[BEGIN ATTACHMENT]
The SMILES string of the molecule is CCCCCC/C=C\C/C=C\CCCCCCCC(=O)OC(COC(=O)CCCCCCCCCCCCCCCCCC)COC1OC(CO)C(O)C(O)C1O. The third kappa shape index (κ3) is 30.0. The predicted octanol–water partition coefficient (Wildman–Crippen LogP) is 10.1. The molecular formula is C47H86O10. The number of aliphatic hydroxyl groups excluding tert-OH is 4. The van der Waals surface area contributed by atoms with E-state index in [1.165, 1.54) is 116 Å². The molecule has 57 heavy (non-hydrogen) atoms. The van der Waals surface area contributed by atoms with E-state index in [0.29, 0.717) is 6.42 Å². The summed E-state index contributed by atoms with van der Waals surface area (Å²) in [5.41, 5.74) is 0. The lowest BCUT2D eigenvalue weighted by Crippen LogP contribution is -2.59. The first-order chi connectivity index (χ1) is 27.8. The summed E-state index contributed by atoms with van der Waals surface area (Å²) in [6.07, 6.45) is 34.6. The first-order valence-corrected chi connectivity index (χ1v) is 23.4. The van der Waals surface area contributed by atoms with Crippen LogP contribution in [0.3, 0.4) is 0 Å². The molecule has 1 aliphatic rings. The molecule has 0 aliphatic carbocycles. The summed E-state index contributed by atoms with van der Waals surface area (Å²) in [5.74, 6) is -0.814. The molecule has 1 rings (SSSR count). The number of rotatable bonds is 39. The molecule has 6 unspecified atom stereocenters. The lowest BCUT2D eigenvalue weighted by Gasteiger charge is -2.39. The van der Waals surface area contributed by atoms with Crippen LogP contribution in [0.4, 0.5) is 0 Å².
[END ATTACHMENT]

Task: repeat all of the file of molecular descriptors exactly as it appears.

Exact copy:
The SMILES string of the molecule is CCCCCC/C=C\C/C=C\CCCCCCCC(=O)OC(COC(=O)CCCCCCCCCCCCCCCCCC)COC1OC(CO)C(O)C(O)C1O. The third kappa shape index (κ3) is 30.0. The predicted octanol–water partition coefficient (Wildman–Crippen LogP) is 10.1. The molecular formula is C47H86O10. The number of aliphatic hydroxyl groups excluding tert-OH is 4. The van der Waals surface area contributed by atoms with E-state index in [1.165, 1.54) is 116 Å². The molecule has 57 heavy (non-hydrogen) atoms. The van der Waals surface area contributed by atoms with E-state index in [0.29, 0.717) is 6.42 Å². The summed E-state index contributed by atoms with van der Waals surface area (Å²) in [5.41, 5.74) is 0. The lowest BCUT2D eigenvalue weighted by Crippen LogP contribution is -2.59. The first-order chi connectivity index (χ1) is 27.8. The summed E-state index contributed by atoms with van der Waals surface area (Å²) in [6.07, 6.45) is 34.6. The first-order valence-corrected chi connectivity index (χ1v) is 23.4. The van der Waals surface area contributed by atoms with Crippen LogP contribution in [0.3, 0.4) is 0 Å². The molecule has 1 aliphatic rings. The molecule has 0 aliphatic carbocycles. The summed E-state index contributed by atoms with van der Waals surface area (Å²) in [5.74, 6) is -0.814. The molecule has 1 rings (SSSR count). The number of rotatable bonds is 39. The molecule has 6 unspecified atom stereocenters. The lowest BCUT2D eigenvalue weighted by Gasteiger charge is -2.39. The van der Waals surface area contributed by atoms with Crippen LogP contribution in [0.4, 0.5) is 0 Å².